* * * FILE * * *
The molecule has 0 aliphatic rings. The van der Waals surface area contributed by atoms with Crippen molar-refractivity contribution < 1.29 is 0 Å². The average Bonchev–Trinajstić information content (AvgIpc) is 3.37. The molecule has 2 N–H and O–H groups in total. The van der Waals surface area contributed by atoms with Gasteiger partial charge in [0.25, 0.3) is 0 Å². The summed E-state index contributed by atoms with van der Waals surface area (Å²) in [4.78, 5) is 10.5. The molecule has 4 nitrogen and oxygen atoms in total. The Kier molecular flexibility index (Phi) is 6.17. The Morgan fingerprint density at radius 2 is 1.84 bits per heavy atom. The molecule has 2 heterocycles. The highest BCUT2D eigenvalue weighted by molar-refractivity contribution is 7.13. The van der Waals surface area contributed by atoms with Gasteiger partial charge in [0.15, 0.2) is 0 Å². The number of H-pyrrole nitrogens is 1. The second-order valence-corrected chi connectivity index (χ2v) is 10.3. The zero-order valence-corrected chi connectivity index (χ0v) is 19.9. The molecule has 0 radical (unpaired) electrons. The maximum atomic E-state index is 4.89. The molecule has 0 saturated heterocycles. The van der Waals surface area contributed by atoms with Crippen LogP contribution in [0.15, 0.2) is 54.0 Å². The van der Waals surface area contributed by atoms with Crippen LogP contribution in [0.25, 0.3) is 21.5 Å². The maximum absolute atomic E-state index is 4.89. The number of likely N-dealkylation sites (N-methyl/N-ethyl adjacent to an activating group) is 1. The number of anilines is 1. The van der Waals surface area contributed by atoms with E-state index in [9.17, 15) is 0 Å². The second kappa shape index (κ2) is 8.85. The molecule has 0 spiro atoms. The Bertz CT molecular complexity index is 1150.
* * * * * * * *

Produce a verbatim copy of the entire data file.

The molecule has 0 aliphatic rings. The van der Waals surface area contributed by atoms with Crippen molar-refractivity contribution < 1.29 is 0 Å². The average Bonchev–Trinajstić information content (AvgIpc) is 3.37. The molecule has 2 N–H and O–H groups in total. The van der Waals surface area contributed by atoms with Gasteiger partial charge in [0.25, 0.3) is 0 Å². The summed E-state index contributed by atoms with van der Waals surface area (Å²) in [4.78, 5) is 10.5. The molecule has 4 nitrogen and oxygen atoms in total. The Kier molecular flexibility index (Phi) is 6.17. The Morgan fingerprint density at radius 2 is 1.84 bits per heavy atom. The molecule has 2 heterocycles. The highest BCUT2D eigenvalue weighted by molar-refractivity contribution is 7.13. The van der Waals surface area contributed by atoms with Gasteiger partial charge in [0.15, 0.2) is 0 Å². The number of H-pyrrole nitrogens is 1. The second-order valence-corrected chi connectivity index (χ2v) is 10.3. The zero-order valence-corrected chi connectivity index (χ0v) is 19.9. The molecule has 0 radical (unpaired) electrons. The maximum atomic E-state index is 4.89. The molecule has 0 saturated heterocycles. The van der Waals surface area contributed by atoms with Crippen LogP contribution in [0.15, 0.2) is 54.0 Å². The van der Waals surface area contributed by atoms with Crippen LogP contribution in [0.25, 0.3) is 21.5 Å². The maximum absolute atomic E-state index is 4.89. The number of likely N-dealkylation sites (N-methyl/N-ethyl adjacent to an activating group) is 1. The number of anilines is 1. The van der Waals surface area contributed by atoms with E-state index in [9.17, 15) is 0 Å². The second kappa shape index (κ2) is 8.85. The molecule has 0 spiro atoms. The Bertz CT molecular complexity index is 1150.